Details regarding the survey methodology
June 20, 2011
In February 2011, McKinsey & Company commissioned a survey of 1,329 U.S. private sector employers to measure their attitudes about healthcare reform. The opinion survey was paid for entirely by McKinsey as part of its routine, proprietary research.
We stand by the integrity and methodology of the survey.
The survey was not intended as a predictive economic analysis of the impact of the Affordable Care Act. Rather, it captured the attitudes of employers and provided an understanding of the factors that could influence decision making related to employee health benefits.
As such, our survey results are not comparable to the healthcare research and analysis conducted by others such as the Congressional Budget Office, RAND and the Urban Institute. Each of those studies employed economic modeling, not opinion surveys, and focused on the impact of healthcare reform on individuals, not employer attitudes.
Comparing the McKinsey survey to economic estimates, such as the CBO’s, is comparing apples to oranges. While the McKinsey Quarterly article about the survey cited CBO estimates, any comparison is not apt. We understand how the language in the article could lead the reader to think the research was a prediction, but it is not.
As the survey results reported, 30 percent of respondents who said their companies offered employer sponsored health insurance said they would “definitely” or “probably” drop coverage in the years following 2014, the year the Affordable Care Act takes full effect. (Nine percent said “definitely,” and 21 percent said “probably.”)
McKinsey commissioned Ipsos, the third largest market and opinion research company in the world, to field the online survey based on a questionnaire developed by McKinsey. Respondents were drawn from a panel of nearly 600,000 people maintained by Ipsos, not from McKinsey clients. The survey instrument was administered directly by Ipsos using their wholly-owned online panel.
Ipsos fully adheres to the CASRO Code of Standards and Ethics for Survey Research, the ESOMAR International Code of Marketing and Social Research and the American Association of Public Opinion Research (AAPOR). Ipsos has three different ISO certifications—ISO 9001 for Quality management systems, ISO 20252 for Market, opinion and social research and ISO 27001 for Information technology, security techniques and Information security management systems.
The respondents worked for companies that ranged in size from under 20 employees to more than 10,000 employees. They represent a cross section of employer size segments, industries and geographies. As is standard industry practice, the names of the participants and their companies were blinded. All results were weighted based on the U.S. Census data of firms by industry.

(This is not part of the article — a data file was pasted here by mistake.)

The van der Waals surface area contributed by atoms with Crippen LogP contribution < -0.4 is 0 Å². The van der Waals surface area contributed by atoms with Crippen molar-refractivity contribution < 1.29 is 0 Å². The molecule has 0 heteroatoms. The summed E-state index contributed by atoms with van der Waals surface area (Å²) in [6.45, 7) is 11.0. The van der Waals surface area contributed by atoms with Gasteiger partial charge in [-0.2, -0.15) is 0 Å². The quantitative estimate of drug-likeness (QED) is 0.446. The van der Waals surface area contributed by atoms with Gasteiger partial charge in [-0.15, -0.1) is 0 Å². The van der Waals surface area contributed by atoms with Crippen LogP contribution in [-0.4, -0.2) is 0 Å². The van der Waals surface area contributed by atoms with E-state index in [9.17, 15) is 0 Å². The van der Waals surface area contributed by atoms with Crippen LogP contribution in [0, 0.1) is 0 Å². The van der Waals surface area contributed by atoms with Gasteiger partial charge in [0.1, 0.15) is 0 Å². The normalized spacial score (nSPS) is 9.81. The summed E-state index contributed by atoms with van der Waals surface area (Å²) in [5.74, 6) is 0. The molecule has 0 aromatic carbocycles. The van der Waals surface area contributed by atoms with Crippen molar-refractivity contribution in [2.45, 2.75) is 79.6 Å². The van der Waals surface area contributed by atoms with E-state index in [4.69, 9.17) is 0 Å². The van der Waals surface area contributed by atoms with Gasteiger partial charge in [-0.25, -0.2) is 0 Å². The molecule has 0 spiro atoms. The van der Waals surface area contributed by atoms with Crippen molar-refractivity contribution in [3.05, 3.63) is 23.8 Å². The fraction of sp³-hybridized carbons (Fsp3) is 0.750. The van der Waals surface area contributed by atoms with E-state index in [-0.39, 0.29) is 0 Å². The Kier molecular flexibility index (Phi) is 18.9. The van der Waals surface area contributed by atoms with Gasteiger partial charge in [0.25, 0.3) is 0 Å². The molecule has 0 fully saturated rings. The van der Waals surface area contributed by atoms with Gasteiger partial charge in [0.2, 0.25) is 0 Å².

To qualify as a respondent, the individuals were asked a number of screener questions to ascertain that they played roles in choosing which benefits their companies provide to employees either as primary decision makers or having influence in the decision-making process. All sample surveys and polls may be subject to sources of error, including, but not limited to coverage error, self-selection bias and measurement error.
All respondents indicated they had either primary decision making authority (51%) over medical benefits or influence over the decision-making process regarding employee benefits at their company. The top five reported respondent occupations were: owner, head of human resources, head of procurement, CEO/president, vice president of compensation or benefits director/manager.
The first portion of the survey focused on the level of benefits offered by the employer today and any recent changes to benefits or intended changes pre-2014. Respondents were then asked their level of awareness of nine key provisions of the Affordable Care Act such as the individual and employer mandate, subsidies and guaranteed issue.
Next, the survey explored what respondents said they would do in 2014 and beyond. To make answers to those questions more informed, respondents received, in keeping with standard survey practice, factual information on the major provisions of the Affordable Care Act (e.g., exchange based subsidy levels by household income, guarantee issue provisions, medical underwriting and rating restrictions, and employer penalty levels). No information was offered on whether a particular provision or particular action would benefit or have an adverse impact on the employer or the employee. Nor was information provided on existing benefit rules, regulation, and taxes.
Respondents were then asked a set of questions on whether they thought they would maintain current coverage, offer alternative models such as defined contribution, offer mechanisms to provide employees the choice of accessing the future exchange market or cease provision of coverage. Respondents were also asked about their biggest concerns in ceasing coverage as well as how they would compensate employees if they did cease to provide coverage.
As noted, the survey only captured current attitudes. Employers’ future actions will be determined by many considerations. Among them: Medical cost inflation, the details of new state health insurance exchanges, employee attitudes toward compensation and benefits, a company’s ability to attract and retain talent, actions taken by competitors and the state of the economy. These are just some of the many factors likely to influence employer behavior in the future.
To reiterate, the survey reported in the McKinsey Quarterly was not an economic forecast, but rather a measure of attitudes intended to understand the factors involved in employer decision making regarding employee benefits.
Please email comments or questions to: US_employer_healthcare_survey@mckinsey.com